Breath of Fire - Review

Where No Dragon Has Gone Before Part I

By: Jade Falcon

Review Breakdown
   Battle System 7
   Interface 9
   Music/Sound 5
   Originality 9
   Plot 7
   Localization 7
   Replay Value 5
   Visuals 8
   Difficulty Hard
   Time to Complete

20-40 hours


Breath of Fire

   Capcom's first foray into the RPG scene was credited to the RPG giant SquareSoft because Capcom sold it to them. Due to this, the later installments of the Breath of Fire series are not as well-known because SquareSoft did not publish them. Is the game given less credit than what it deserves?

   Like virtually every RPG released in the first half of the 1990s, the turn-based ATB system was employed. Each character has his or her own speed which determines the order in which the characters go. The game introduced the "auto-battle", which is a command that automatically has every character target the head enemy with a physical attack. Each character has his or her own special ability, such as the dragon morphing or a bird transformation. There is also an option to switch out characters, which is especially helpful when a character gets KO'd. However, this makes the RPGamer level all the characters up, which is a lenghty process.

   The menus are about five years or so ahead of their time, due to the fact that there are few text labels. The menu is basically an icon-driven system. It is very handy because it is easy to see what each menu is specifically used for. The item and character names are extremely limited in length, some as short as four or five letters. The world map allows the lead character to use a special ability, such as a bird, reaching across chasms, hunting, and fishing.

A big bird.  

   Of the four Breath of Fire games released, the original has the least memorable music. The tunes fit the scene, but they just are not catchy enough to be remembered. The sound effects are good for the time when it was released, but there just is not a large variety of them. One effect could be used for up to four different actions. However, they are not bad enough to necessitate the turning off of the sound.

   Innovation is key to Breath of Fire's success. When compared to other RPGs of the time, this game is one of the first to feature a completely diverse cast of characters. The hunting and fishing games are the two of the most innovative mini-games ever developed. In battles, there is a gauge for the characters' hit points which can be helpful to determine the amount of hit points an enemy has.

   Breath of Fire possesses a very linear plot with few deviations from the main story. The only time when many sub-quests appear is near the end of the game. Like most "classic" RPGs, it is set in medieval times and is full of swordplay, sorcery, kings, and castles. Any fan of "old-school" medieval settings will have a blast with this game.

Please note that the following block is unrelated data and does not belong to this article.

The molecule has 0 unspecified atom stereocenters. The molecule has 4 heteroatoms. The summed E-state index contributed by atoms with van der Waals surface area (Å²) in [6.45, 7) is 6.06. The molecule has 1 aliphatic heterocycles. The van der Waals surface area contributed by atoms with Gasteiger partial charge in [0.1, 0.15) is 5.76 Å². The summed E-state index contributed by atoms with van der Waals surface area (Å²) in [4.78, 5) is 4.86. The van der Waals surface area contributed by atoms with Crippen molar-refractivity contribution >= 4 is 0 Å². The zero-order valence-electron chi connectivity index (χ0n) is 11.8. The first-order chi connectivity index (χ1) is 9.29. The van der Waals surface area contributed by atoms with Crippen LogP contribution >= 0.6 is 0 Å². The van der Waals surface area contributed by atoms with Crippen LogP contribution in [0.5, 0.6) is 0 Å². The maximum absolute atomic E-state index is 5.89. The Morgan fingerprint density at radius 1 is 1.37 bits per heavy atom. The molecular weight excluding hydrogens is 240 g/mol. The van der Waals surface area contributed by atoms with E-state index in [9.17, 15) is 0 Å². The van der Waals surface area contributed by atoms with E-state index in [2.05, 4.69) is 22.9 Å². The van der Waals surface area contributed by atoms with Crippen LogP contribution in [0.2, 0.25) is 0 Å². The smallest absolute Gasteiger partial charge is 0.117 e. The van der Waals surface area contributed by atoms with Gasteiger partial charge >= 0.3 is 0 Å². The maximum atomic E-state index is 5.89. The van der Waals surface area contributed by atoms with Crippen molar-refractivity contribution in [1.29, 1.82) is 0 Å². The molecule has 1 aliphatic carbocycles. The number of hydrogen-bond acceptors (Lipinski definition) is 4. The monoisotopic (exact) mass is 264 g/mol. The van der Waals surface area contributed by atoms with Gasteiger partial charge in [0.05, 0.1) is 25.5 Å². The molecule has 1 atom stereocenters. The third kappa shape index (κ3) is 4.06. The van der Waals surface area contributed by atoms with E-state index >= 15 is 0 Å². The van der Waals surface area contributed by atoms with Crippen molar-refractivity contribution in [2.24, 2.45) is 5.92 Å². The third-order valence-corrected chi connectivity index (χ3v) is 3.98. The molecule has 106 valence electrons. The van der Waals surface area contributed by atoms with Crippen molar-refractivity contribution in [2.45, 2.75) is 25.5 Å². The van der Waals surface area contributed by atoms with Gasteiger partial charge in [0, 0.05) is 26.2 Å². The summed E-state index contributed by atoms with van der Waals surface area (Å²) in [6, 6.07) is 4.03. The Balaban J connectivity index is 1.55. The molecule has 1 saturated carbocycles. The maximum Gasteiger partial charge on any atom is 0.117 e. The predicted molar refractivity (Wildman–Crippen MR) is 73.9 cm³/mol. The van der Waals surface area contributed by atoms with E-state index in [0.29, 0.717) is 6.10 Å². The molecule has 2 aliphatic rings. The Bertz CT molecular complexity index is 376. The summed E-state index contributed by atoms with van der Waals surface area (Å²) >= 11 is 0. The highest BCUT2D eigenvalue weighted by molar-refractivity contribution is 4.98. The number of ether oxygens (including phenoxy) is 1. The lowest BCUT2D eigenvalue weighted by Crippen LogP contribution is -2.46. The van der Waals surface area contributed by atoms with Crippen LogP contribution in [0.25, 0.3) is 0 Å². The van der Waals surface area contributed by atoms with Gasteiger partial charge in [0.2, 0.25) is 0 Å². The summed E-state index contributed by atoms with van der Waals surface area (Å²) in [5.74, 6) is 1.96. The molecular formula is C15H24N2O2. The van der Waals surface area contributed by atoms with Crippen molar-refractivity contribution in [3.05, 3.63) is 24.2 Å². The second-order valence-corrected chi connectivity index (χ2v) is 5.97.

The translation of the actual text of the game is remarkably good for the time when the game was released, but the flaw in the translation is the abbreviation of the item names. For the most part, the item names had between four and six letters, then two letters that classify it. (Silver DR is a silver dagger) The icon menu system makes up for this, but it is still quite frustrating when trying to remember which item is which.

A battle.

   If the RPGamer concentrates only on the main storyline, the game is very tedious and boring. There are more secrets than the game lets on from the surface. Levelling up is a must to keep the difficulty down, and to make the game more pleasing to replay. If a good amount of levelling up is not done, the battles become ridiculously difficult. The average time through the game varies on the amount of levelling and secret seeking, from 20 hours blowing through to 40 hours looking for everything possible.

The age of the game aside, the visuals are quite amazing. The character sprites are amazingly detailed and the backgrounds are lush and rich in color. Every character has its own set of animations which make the sprites look more real. The spells, especially the dragon transformations, are quite impressive. Layering effects are excellent, and the day/night cycle is well-implemented. Dungeons have a dark, eerie feeling and the houses have a happy, cheerful feeling.

Breath of Fire is a stereotypical innovator. Why the oxymoron? The game has elements that were the standard at the time and introduced many things to the genre. The game is worth a play to see an excellent example of a classic RPG, especially since it is being re-released on the GBA. Super Nintendo owners, the game is a cheap grab on eBay. The game may not appeal to the "new age" RPGamers because it does not feature ground-breaking graphics or other elements, but any fan of classic RPGs should have already played the game, or should play it in the near future.

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